New information emerging in the last week in California paints a very different picture of the spread of the novel coronavirus than the one suggested by the first, official version.
Postmortem testing indicates that two Santa Clara County residents who died in their homes in early to mid-February were infected with the novel coronavirus that now has killed more than 1,400 Californians, the county medical examiner announced Tuesday. The new information, combined with antibody testing results, suggests that the coronavirus was circulating in California for at least a month before it first came to light — the earliest cluster of infection so far reported in the United States.
The new testing results mean that a 57-year-old San Jose woman who died Feb. 6 was the first person in the United States known to die of COVID-19, the disease caused by the coronavirus. The second would have been a 69-year-old man who died Feb. 17, according to the new information from the medical examiner.
Those cases push the date of COVID-19 community spread in the United States backward three weeks from the first announced death, that of a man in his 50s in Kirkland, Wash., who died Feb. 28. It was later reported that two residents of a Kirkland nursing home had died two days earlier.
The medical examiner’s office also confirmed a Los Angeles Times report on signs of early spread of the virus that included a third early death, a man who died at his San Jose home March 6. In addition, The Times found data that showed a Santa Clara County resident of an assisted living facility who tested positive for COVID-19 had fallen ill in mid-February.
“They’re really like iceberg tips” representing a larger body of undetected cases, said Santa Clara County Health Director Dr. Sara Cody. “There must have been somewhat a significant degree of community transmission.”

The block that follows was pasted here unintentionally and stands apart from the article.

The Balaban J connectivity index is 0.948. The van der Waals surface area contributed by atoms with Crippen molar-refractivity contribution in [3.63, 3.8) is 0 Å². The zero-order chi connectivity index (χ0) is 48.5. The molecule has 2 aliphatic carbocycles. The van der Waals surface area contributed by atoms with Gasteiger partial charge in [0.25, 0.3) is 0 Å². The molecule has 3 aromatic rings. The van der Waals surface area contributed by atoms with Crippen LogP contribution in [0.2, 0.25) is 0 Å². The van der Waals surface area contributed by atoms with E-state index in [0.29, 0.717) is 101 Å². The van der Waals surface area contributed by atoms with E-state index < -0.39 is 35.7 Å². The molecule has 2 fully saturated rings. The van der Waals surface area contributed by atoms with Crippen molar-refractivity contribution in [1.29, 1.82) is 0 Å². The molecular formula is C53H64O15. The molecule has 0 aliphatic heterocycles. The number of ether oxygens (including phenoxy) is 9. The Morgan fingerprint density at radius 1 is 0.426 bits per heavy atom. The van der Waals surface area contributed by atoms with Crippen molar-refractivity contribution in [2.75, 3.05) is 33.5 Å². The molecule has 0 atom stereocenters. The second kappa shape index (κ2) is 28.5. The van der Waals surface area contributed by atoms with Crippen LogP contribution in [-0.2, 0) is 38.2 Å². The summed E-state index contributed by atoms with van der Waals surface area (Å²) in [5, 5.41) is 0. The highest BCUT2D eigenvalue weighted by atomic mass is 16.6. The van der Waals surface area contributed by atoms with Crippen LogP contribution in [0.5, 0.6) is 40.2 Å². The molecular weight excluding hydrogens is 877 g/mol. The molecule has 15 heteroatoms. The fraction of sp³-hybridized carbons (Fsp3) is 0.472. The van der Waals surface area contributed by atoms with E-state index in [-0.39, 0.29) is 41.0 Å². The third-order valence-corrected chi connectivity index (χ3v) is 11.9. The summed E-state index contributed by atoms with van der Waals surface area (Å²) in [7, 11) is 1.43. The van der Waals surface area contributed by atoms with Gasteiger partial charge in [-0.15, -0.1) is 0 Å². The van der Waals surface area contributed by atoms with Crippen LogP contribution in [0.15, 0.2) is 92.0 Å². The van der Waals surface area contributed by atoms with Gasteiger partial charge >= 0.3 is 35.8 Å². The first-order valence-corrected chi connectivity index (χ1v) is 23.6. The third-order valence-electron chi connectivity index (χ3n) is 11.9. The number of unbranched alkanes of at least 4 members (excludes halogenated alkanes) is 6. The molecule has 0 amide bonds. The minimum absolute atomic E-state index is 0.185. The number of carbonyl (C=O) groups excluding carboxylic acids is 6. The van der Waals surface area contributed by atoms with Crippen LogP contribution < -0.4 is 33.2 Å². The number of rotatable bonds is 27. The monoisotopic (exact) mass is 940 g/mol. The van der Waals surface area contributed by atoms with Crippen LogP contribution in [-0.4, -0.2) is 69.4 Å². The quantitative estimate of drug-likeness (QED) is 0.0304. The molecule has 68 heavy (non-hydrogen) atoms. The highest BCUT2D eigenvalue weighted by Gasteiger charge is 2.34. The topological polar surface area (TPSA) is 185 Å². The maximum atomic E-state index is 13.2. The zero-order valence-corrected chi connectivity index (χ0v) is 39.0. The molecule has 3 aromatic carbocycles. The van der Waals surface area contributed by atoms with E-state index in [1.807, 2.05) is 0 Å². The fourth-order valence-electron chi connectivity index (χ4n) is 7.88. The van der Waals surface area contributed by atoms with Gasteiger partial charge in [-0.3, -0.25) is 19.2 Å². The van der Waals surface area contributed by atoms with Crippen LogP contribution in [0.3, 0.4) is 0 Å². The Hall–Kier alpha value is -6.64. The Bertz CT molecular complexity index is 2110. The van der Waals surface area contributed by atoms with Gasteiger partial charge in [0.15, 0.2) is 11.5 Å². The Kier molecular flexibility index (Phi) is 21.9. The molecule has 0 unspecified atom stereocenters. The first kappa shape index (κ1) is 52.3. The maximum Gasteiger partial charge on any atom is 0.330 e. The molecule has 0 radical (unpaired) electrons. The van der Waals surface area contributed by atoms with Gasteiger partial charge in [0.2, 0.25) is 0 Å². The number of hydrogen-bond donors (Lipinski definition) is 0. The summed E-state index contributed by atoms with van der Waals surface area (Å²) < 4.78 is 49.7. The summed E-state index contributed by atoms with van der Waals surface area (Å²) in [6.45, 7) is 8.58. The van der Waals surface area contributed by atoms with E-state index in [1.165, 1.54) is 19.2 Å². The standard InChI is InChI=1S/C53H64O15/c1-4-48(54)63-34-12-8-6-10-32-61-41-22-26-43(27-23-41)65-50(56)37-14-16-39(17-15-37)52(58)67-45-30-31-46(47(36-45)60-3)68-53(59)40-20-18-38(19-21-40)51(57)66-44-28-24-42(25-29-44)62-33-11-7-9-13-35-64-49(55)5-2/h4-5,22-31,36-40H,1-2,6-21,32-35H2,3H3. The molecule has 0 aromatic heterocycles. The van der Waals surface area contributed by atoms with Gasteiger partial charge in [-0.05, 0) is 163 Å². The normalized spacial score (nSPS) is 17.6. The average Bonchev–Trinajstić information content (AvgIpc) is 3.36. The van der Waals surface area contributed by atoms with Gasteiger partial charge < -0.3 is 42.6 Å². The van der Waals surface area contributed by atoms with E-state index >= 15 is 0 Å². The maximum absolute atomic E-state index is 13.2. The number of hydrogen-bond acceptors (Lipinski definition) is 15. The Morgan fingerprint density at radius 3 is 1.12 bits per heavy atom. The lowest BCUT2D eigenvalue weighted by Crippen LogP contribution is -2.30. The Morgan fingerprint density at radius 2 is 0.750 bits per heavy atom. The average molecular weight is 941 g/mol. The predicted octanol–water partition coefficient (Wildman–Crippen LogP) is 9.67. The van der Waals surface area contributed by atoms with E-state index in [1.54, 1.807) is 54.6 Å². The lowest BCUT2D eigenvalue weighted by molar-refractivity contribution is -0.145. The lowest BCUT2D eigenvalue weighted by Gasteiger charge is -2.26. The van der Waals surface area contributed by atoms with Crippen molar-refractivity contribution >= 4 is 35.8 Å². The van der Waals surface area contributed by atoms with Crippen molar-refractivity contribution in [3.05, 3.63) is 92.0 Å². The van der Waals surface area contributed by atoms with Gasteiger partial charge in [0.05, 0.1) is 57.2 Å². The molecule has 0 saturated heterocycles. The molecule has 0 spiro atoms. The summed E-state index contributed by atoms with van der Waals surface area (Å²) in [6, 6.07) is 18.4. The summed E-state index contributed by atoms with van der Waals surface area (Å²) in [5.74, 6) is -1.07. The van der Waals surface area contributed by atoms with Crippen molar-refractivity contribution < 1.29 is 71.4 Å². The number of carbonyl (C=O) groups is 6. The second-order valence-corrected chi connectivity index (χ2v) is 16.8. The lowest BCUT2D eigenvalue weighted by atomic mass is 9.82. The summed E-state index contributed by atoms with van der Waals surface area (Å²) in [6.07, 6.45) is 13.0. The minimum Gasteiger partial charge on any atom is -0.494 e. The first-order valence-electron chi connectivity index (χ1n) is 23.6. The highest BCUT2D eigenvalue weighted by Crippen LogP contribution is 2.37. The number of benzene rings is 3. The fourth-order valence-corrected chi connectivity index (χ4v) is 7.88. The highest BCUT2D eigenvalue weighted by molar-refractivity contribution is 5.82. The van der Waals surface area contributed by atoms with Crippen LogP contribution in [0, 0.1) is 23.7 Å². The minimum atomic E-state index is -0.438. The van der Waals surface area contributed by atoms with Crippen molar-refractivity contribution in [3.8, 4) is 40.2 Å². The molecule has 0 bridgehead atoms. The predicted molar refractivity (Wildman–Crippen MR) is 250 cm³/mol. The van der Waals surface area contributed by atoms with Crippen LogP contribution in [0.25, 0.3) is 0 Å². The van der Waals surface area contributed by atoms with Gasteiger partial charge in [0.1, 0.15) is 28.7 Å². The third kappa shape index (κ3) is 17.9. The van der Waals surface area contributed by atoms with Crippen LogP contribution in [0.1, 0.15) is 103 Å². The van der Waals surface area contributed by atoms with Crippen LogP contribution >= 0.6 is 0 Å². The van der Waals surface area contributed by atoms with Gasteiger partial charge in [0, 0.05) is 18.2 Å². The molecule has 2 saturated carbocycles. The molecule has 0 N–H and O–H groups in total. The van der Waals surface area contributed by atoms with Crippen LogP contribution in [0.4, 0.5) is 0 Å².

Cody said she now believes the novel coronavirus was circulating in the San Francisco Bay Area as early as January.
The new information from the coroner holds important keys to understanding the first cases of COVID-19, which spread silently within communities at a time when health officials still focused entirely on infections from travelers entering the United States from abroad, or off cruise ships.
Researchers at Stanford University and USC are seeking just such historical glimpses of novel coronavirus activity to understand how fast it spreads and how lethal it is. That information helps build better computer models that public officials such as California Gov. Gavin Newsom rely on to decide when to ratchet down stay-at-home orders and when it might be safe to allow people to resume a more normal life or go back to work.
Those same models will also factor heavily in decision-making if there is a second wave of virus outbreaks once restrictions are lifted.
Initial reports from the federal Centers for Disease Control and Prevention said COVID-19 cases in the United States were confined to 11 travelers from Wuhan, China, and members of their households, six of them in California. The earliest of those California cases was not diagnosed until Jan. 27.
Researchers and health officials now believe that by that time the virus was already circulating through the Bay Area, especially Silicon Valley, and probably had been introduced weeks before.
With influenza hitting hard at the same time in the Bay Area, Cody said, it would have been difficult to pick out which of those illnesses were cases of COVID-19.
Newsom said Wednesday that he had “directed” coroners “beyond Santa Clara” to screen for COVID-19 cases as early as December. The Times could not verify such a request. The California Department of Public Health did not respond to questions. Nine coroners’ offices, including the one in Los Angeles, said they did not know of the governor’s directive.